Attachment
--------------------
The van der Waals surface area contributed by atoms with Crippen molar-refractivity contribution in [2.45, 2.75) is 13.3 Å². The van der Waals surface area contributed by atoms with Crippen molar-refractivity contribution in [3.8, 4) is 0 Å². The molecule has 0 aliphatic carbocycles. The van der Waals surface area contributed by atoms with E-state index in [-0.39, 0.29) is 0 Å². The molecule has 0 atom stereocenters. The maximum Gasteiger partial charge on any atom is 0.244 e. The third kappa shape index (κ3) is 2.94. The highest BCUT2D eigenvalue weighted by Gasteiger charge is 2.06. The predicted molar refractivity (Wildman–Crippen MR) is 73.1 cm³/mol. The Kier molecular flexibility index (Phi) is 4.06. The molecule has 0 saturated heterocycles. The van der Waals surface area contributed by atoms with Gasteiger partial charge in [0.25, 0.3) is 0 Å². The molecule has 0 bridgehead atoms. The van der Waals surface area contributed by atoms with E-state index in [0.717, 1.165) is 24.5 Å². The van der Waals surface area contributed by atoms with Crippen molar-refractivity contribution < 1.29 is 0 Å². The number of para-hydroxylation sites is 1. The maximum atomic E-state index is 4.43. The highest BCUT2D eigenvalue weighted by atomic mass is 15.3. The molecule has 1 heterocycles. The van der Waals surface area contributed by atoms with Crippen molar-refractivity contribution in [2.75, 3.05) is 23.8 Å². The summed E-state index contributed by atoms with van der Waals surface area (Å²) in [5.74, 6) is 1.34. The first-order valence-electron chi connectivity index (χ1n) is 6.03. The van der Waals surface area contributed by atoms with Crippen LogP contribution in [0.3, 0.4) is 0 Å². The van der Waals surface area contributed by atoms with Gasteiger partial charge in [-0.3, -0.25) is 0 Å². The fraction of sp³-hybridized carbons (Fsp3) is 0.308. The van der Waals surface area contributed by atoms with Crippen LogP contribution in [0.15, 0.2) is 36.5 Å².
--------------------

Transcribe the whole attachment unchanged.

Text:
The van der Waals surface area contributed by atoms with Crippen molar-refractivity contribution in [2.45, 2.75) is 13.3 Å². The van der Waals surface area contributed by atoms with Crippen molar-refractivity contribution in [3.8, 4) is 0 Å². The molecule has 0 aliphatic carbocycles. The van der Waals surface area contributed by atoms with E-state index in [-0.39, 0.29) is 0 Å². The molecule has 0 atom stereocenters. The maximum Gasteiger partial charge on any atom is 0.244 e. The third kappa shape index (κ3) is 2.94. The highest BCUT2D eigenvalue weighted by Gasteiger charge is 2.06. The predicted molar refractivity (Wildman–Crippen MR) is 73.1 cm³/mol. The Kier molecular flexibility index (Phi) is 4.06. The molecule has 0 saturated heterocycles. The van der Waals surface area contributed by atoms with Gasteiger partial charge in [0.25, 0.3) is 0 Å². The molecule has 0 bridgehead atoms. The van der Waals surface area contributed by atoms with E-state index in [0.717, 1.165) is 24.5 Å². The van der Waals surface area contributed by atoms with Crippen molar-refractivity contribution < 1.29 is 0 Å². The number of para-hydroxylation sites is 1. The maximum atomic E-state index is 4.43. The highest BCUT2D eigenvalue weighted by atomic mass is 15.3. The molecule has 1 heterocycles. The van der Waals surface area contributed by atoms with Crippen molar-refractivity contribution in [2.75, 3.05) is 23.8 Å². The summed E-state index contributed by atoms with van der Waals surface area (Å²) in [5.74, 6) is 1.34. The first-order valence-electron chi connectivity index (χ1n) is 6.03. The van der Waals surface area contributed by atoms with Crippen LogP contribution in [0.3, 0.4) is 0 Å². The van der Waals surface area contributed by atoms with Gasteiger partial charge in [-0.3, -0.25) is 0 Å². The fraction of sp³-hybridized carbons (Fsp3) is 0.308. The van der Waals surface area contributed by atoms with Crippen LogP contribution in [0.15, 0.2) is 36.5 Å².